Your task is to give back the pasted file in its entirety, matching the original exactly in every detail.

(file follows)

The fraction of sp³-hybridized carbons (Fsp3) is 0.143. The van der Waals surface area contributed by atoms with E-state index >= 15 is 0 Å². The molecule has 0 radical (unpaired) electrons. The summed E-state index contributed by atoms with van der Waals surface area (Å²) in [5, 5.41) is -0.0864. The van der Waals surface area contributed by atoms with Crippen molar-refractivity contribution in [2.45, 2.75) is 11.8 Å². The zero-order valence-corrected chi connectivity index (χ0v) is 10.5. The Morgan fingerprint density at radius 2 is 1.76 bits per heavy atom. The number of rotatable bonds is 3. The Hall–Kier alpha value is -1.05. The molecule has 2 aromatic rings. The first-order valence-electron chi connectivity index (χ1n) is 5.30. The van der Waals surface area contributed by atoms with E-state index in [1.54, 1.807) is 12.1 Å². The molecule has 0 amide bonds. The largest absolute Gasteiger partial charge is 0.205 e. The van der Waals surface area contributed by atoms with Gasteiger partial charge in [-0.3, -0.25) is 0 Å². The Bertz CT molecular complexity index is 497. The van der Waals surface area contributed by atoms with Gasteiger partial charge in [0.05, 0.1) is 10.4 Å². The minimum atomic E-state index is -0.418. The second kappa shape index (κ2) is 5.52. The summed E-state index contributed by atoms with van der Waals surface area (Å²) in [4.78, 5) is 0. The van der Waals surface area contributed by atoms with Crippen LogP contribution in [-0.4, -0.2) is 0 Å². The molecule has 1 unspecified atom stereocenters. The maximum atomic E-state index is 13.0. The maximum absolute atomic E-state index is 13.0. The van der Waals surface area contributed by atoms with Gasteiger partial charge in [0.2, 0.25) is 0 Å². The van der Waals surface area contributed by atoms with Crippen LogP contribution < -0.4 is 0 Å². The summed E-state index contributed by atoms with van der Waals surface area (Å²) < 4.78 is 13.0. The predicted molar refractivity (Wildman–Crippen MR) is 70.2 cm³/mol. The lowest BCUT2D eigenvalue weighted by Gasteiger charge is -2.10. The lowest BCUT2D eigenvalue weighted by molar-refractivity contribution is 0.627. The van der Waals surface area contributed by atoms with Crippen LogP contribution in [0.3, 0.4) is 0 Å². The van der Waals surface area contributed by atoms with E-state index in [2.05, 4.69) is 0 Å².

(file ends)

The fraction of sp³-hybridized carbons (Fsp3) is 0.143. The van der Waals surface area contributed by atoms with E-state index >= 15 is 0 Å². The molecule has 0 radical (unpaired) electrons. The summed E-state index contributed by atoms with van der Waals surface area (Å²) in [5, 5.41) is -0.0864. The van der Waals surface area contributed by atoms with Crippen molar-refractivity contribution in [2.45, 2.75) is 11.8 Å². The zero-order valence-corrected chi connectivity index (χ0v) is 10.5. The Morgan fingerprint density at radius 2 is 1.76 bits per heavy atom. The number of rotatable bonds is 3. The Hall–Kier alpha value is -1.05. The molecule has 2 aromatic rings. The first-order valence-electron chi connectivity index (χ1n) is 5.30. The van der Waals surface area contributed by atoms with E-state index in [1.54, 1.807) is 12.1 Å². The molecule has 0 amide bonds. The largest absolute Gasteiger partial charge is 0.205 e. The van der Waals surface area contributed by atoms with Gasteiger partial charge in [-0.3, -0.25) is 0 Å². The Bertz CT molecular complexity index is 497. The van der Waals surface area contributed by atoms with Gasteiger partial charge in [0.05, 0.1) is 10.4 Å². The minimum atomic E-state index is -0.418. The second kappa shape index (κ2) is 5.52. The summed E-state index contributed by atoms with van der Waals surface area (Å²) in [4.78, 5) is 0. The van der Waals surface area contributed by atoms with Crippen LogP contribution in [-0.4, -0.2) is 0 Å². The molecule has 1 unspecified atom stereocenters. The maximum atomic E-state index is 13.0. The maximum absolute atomic E-state index is 13.0. The van der Waals surface area contributed by atoms with Gasteiger partial charge in [0.2, 0.25) is 0 Å². The van der Waals surface area contributed by atoms with Crippen LogP contribution < -0.4 is 0 Å². The summed E-state index contributed by atoms with van der Waals surface area (Å²) < 4.78 is 13.0. The predicted molar refractivity (Wildman–Crippen MR) is 70.2 cm³/mol. The lowest BCUT2D eigenvalue weighted by Gasteiger charge is -2.10. The lowest BCUT2D eigenvalue weighted by molar-refractivity contribution is 0.627. The van der Waals surface area contributed by atoms with Crippen LogP contribution in [0.3, 0.4) is 0 Å². The van der Waals surface area contributed by atoms with E-state index in [2.05, 4.69) is 0 Å².